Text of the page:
A__________M’__________B.


    Your problem is you have not accurately represented what Einstein said in the problem. You need a Midway observer next to the train track at M. and the A & B you have listed are next to the track not on the train as well. I’m sure Einstein said the lighting strikes hit next to the track simultaneously or at the “same time” in the reference frame of A M & B. His point about simultaneity is that from the view of A’ & B’ (moving locations you do not show) the two strikes dot not happen at the same time. B’ can directly see the lighting hit the ground outside the train well before A’ sees the ground hit by the second bolt of lightning from there common frame of reference a synchronized time. Even though they can both see the observers out side also observing the same event are displaying large clocks that read the same time at both A & B.
    The point is only A & B see the events as simultaneous. A’ & B’ do not! And since B’ sees the strike well before A’ and both are the same distance from M’ moving in the same frame – of course M’ will se the forward A strike before the B strike.
     
  7. Jun 7, 2007 #6
    I haven't followed this conversation regarding Einstein's errors but I do know that Einstein sure knew what he was talking about. But like all people, he was falible. There will be a new book comming out by Ohanian in a few weeks about about Einstein's mistakes. I'll be getting a chapter of it soon and can let you know more about Einstein's errors and will check to see if this is mentioned.

    Pete
     
    Last edited: Jun 7, 2007
  8. Jun 7, 2007 #7
    That sounds interesting.
    Do you know any details like does it address Special Relativity as having errors? Doesn’t seem like Einstein could have any error there, that one seems pretty solid.

    Or is it focused on GR having errors? Which might be more plausible since modern physics seems to divide between Particle Physics and Astrophysics based on QM vs. GR. Since the two theories seem to be irreconcilably different (100% particle exchanges vs. Space time warps) they cannot both be right, so one must be wrong.

    For all the testing that has been done on GR I assume the argument must be a theoretical or thought proof / explanation?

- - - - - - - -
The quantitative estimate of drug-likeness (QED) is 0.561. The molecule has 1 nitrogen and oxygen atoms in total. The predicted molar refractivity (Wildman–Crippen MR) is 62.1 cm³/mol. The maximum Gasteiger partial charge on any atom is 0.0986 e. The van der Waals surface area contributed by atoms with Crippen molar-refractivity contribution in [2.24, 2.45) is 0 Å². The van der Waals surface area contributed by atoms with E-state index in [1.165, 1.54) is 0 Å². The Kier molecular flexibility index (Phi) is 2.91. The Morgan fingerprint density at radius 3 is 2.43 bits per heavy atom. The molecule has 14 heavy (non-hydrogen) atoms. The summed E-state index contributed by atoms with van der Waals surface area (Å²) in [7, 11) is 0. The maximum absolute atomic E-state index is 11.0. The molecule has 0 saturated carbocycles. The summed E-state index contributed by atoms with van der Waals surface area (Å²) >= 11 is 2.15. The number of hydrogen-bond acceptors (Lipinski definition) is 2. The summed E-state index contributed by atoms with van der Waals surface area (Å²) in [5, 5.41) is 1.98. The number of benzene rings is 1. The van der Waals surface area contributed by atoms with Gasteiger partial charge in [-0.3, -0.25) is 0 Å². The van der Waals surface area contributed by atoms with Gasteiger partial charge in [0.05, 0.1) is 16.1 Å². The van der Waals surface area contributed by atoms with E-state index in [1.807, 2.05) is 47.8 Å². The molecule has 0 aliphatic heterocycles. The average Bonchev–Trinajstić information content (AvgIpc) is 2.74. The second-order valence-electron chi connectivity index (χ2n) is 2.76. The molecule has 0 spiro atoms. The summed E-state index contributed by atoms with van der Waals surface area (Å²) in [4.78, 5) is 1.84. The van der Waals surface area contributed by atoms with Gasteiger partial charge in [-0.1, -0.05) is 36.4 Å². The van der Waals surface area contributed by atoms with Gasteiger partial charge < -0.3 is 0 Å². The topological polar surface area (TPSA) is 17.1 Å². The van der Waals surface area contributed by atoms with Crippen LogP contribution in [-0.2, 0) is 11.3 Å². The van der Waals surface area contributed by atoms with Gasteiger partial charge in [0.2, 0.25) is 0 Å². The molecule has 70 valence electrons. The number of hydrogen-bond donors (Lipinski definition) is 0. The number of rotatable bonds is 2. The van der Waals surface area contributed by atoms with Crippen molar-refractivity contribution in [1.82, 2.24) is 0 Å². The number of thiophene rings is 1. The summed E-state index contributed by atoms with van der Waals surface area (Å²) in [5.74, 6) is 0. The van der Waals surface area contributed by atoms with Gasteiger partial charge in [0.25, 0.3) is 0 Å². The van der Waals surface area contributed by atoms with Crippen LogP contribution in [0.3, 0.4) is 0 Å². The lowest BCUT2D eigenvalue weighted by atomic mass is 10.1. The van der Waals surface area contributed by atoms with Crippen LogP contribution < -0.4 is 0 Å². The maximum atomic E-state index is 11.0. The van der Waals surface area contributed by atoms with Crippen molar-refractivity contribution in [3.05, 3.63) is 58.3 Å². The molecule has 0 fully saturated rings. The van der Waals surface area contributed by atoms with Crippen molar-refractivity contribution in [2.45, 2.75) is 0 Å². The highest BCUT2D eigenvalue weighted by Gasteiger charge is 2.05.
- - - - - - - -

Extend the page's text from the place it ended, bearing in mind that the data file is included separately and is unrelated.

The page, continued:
Do you know any other details like Publisher or likely title? Or do they want you to just leave it as someone from Ohio.

    Edit below: OOPS not "from Ohio" but the author of :

    “The role of dynamics in the synchronization problem”,
    by Hans C. Ohanian
    Am. J. Phys. 72 (2), 141-148 (2004)

    I found where Alan Macdonald of the Department of Mathematics, Luther College, Decorah IA, criticized the above paper issues about “clock synchronization”.
    Which means if H. C. Ohanian is publishing the book on the same issue, it would be directed against SR. If so, it seems to me Ohanian may not be dealing with simultaneity any better than “longshinewoole”. If so I don’t see where the book will be very productive. But that’s just a guess from the journal pages. I’m sure more papers can be found but I’ll wait for the book before calling it wrong.

    Longshinewoole : Just a tip - - stick with getting to really understand the point of simultaneity. It impacts every SR paradox, twins etc.
    If you do not understand simultaneity; you do not understand SR. Which can only make GR near impossible.
     
    Last edited: Jun 7, 2007
  9. Jun 7, 2007 #8
    I don't know any details as of yyet. I'll have some when he sends me a chapter or two. I expect he'll have the error in Einstein's original 1905 special relativity paper. I mentioned it to him when I first noticed it several years ago. The error I speak of I recorded here
    The term locally flat refers to a system of coordinates

    Don't know. All I know is its about Einstein's errors.
    Actually the author of this paper is the same as the author of the book comming out.
    Why? I've known Ohanian for many years and have read many of his texts. He's very sharp man in my opinion.

    Pete
     
  10. Jun 8, 2007 #9
    I don't know where "here" is - I expect you had intented a link hooked to that word. You should still be able to edit the post, or PM it to me.
    As I said, (I’ll wait for the book before calling it wrong) rather than try to figure out what papers he may be including in the book. I only skimed Alan Macdonald comments on just that one paper by Ohanian. But I've never seen anything to make me question Einstein's SR. And I have seen very sharp people argue against it but always found Einstein to have been just a little sharper with his original 1905 idea.
    But I'll take an open minded look at anything presented rationally.
     
  11. Jun 8, 2007 #10
    Sorry for the confusion. By "here" I was refering to this forum.

    As I mentioned above there is his 1905 paper. See
    http://www.geocities.com/physics_world/sr/ae_1905_error.htm

    Then there is the well known error in his 1911 paper. At that time he had not thought of working spacetime curvature into such a problem. The end result was that his calculation of the deflection was off by a factor of two. He got the value correct in 1915 when he finished creating GR.

    Pete
     
  12. Jun 8, 2007 #11
    Wow